QUESTION: I am the owner of a home with a cold, damp basement with no cold air returns. In your Aug 2010 Free Press article you advised that return air ducts will help to reduce the cold and dampness of a basement living area. You did not mention any concerns about creating a negative air pressure that might introduce CO2 into a house. Is this issue real?
Thanks, Garth Drake
ANSWER: Negative air pressure in a home can be quite a complex issue, and have one or more of several causes, but return air ducting in a basement is not likely one of them. We will explore the implications of this phenomenon, discuss some possible reasons it could happen and the correlation to your question about CO2 buildup.
While it may seem like a very technical scientific thing to understand, negative pressure in a home results simply when the air pressure inside the home is lower than that outside the building. This normally occurs when more air is leaving the interior of the living space than is being replenished from outside the building.
While this may happen on occasion due to unusual weather conditions, such as very high winds or severe storms, normally it is caused by mechanical means. Drawing too much air out of the home by use of exhaust fans, dryers, or through the chimneys of wood burning appliances can lead to lower air pressure inside, especially in well sealed homes during the heating season.
The reason that air-pressure differentials are so important in buildings is that severe problems can occur in a few areas if a reasonable balance is not achieved. If there is too high a positive pressure within a structure, a large amount of air leakage can occur into the exterior walls, attic and other components of the building envelope. Within this air is dissolved water vapour, which can wreak havoc if it becomes trapped in these areas. Rot, mould, and major structural damage can occur if this phenomenon goes unchecked for a long period of time.
Conversely, negative air pressure can cause uncomfortable drafts around windows and doors, back-drafting of fireplaces and gas or oil-fired furnaces and water heaters, and poor indoor air quality. This can have major health effects on the occupants of the home, especially if it is strong enough to cause products of combustion to leak into the interior air rather than harmlessly venting outside.
One solution to a negative-pressure situation is to bring in additional air from outside to compensate for the larger volume exiting the living space, no matter the cause. This can be done by installing a fresh-air intake duct into the furnace area or return-air ducting or by installation of a mechanical ventilation system such as an HRV.
Care must be taken to properly install either a passive or mechanical fix, to prevent frost, condensation or a large rise in energy consumption in the heating system. Use of insulated ducting, mechanical dampers, or a properly balanced heat recovery ventilation systems should help prevent this issue.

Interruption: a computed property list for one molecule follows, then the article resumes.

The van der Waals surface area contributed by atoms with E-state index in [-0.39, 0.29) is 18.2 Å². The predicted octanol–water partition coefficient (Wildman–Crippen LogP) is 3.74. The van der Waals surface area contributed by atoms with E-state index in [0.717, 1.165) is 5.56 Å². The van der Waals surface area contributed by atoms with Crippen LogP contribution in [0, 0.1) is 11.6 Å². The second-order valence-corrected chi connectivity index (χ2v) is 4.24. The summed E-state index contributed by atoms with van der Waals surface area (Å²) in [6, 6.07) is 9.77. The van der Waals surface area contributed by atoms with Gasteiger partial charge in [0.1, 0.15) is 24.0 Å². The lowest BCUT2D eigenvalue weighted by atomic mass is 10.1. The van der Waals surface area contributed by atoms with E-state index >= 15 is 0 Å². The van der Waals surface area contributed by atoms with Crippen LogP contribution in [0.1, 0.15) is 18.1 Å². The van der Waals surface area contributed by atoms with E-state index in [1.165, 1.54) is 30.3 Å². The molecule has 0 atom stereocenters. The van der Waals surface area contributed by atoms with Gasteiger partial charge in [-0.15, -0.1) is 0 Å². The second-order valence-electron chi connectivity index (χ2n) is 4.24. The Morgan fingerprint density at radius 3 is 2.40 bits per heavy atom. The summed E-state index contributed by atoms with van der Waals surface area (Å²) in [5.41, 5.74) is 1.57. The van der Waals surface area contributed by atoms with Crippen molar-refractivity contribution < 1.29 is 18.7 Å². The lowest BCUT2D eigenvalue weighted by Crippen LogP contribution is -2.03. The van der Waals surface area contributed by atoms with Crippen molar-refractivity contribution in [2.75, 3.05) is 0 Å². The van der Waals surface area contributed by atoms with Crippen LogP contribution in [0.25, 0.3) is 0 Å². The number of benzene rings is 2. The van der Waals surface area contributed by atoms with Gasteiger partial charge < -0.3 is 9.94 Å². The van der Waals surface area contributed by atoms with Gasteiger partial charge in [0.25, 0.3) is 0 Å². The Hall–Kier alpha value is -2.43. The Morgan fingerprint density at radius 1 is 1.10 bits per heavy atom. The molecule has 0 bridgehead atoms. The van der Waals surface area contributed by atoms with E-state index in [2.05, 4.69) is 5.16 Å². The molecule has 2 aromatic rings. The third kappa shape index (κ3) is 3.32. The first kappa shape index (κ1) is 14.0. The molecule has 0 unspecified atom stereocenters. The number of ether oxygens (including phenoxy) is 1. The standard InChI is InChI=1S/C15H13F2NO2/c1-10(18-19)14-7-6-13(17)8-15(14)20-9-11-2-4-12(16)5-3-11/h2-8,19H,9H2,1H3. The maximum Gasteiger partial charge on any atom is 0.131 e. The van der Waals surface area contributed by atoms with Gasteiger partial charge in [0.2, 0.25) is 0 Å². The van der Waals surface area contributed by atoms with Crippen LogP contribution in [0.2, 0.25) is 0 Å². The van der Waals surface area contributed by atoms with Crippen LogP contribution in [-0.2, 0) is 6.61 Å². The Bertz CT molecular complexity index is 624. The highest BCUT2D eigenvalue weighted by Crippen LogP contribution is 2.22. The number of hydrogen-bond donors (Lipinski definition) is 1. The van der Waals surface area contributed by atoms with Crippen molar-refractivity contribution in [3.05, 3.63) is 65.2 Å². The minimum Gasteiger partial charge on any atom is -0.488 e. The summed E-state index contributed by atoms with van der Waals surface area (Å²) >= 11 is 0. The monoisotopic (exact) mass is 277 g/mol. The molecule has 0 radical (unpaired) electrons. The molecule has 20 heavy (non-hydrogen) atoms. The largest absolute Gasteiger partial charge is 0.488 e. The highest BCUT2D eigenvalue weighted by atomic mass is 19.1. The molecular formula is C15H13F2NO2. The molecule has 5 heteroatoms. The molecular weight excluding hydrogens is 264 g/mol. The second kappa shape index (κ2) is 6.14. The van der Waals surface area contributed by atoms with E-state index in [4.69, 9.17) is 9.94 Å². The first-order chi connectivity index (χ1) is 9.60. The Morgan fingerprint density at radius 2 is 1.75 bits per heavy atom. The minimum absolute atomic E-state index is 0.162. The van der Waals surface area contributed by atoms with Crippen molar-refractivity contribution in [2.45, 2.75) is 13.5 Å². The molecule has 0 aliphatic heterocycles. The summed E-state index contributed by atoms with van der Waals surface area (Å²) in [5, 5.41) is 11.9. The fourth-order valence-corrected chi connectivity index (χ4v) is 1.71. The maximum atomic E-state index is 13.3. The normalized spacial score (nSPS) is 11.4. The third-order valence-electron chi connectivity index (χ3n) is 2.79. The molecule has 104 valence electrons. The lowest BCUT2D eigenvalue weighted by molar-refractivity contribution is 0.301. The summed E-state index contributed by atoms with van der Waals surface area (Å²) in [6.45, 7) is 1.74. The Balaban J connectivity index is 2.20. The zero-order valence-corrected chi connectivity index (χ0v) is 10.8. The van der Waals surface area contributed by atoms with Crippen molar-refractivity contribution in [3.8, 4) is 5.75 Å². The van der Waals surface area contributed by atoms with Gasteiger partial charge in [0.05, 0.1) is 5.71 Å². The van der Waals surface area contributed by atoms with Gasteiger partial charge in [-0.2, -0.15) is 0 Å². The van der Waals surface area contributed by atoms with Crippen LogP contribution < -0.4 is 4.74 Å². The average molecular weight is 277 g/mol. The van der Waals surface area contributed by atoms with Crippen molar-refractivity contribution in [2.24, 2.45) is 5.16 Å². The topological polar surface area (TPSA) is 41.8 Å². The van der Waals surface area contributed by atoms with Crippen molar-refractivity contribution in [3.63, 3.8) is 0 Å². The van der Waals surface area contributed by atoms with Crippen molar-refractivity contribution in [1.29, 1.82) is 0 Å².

The largest concern with a building under a negative air pressure condition, is the quality of this air in the indoor environment. To maintain a healthy living space for occupants of any building, the stale indoor air must be exhausted and replaced with fresh air many times a day. This is necessary to reduce odours, excessive moisture, products from heating and cooking appliances, and especially products of human metabolism.
Chief among these indoor pollutants may be carbon dioxide (CO2). As humans and animals breathe, we absorb oxygen from the air and expel CO2 from our lungs. In a primarily closed system, such as the inside of a Canadian home during the heating season, we must actively remove CO2 to prevent poisoning ourselves. While this may be achieved by active use of bathroom and kitchen exhaust fans, too much ventilation can cause the negative pressure issue we are addressing. This is a common problem in some homes with countertop ranges that have powerful integral downdraft kitchen fans.
he good news is that the same cure for equalizing a differential in indoor and outdoor air pressures addresses the air quality issue beautifully. By bringing in additional fresh outside air, not only is the pressure equalized, but the problem of CO2 buildup is eliminated. Whether an HRV is incorporated into the HVAC components of your home, or a simple fresh air intake duct, ensuring an adequate number of "air changes" per hour is the key.
Adding return air ducting and registers to your basement should improve air movement in this area, and throughout the entire home, which can only help increase the warmth and dryness you desire. Anything that moves the air through the home more efficiently will also benefit attempts to maximize air changes, further improving indoor air quality.
This may have minimal affect on pressure differentials or CO2 issues, but adding a fresh air intake into the return air ducting at the same time can dramatically reduce chances that neither will be a future concern.
Ari Marantz is the owner of Trained Eye Home Inspection Ltd. and the President of the Canadian Association of Home & Property Inspectors - Manitoba (www.cahpi.mb.ca). Questions can be e-mailed to the address below. Ari can be reached at (204) 291-5358 or check out his website at www.trainedeye.ca.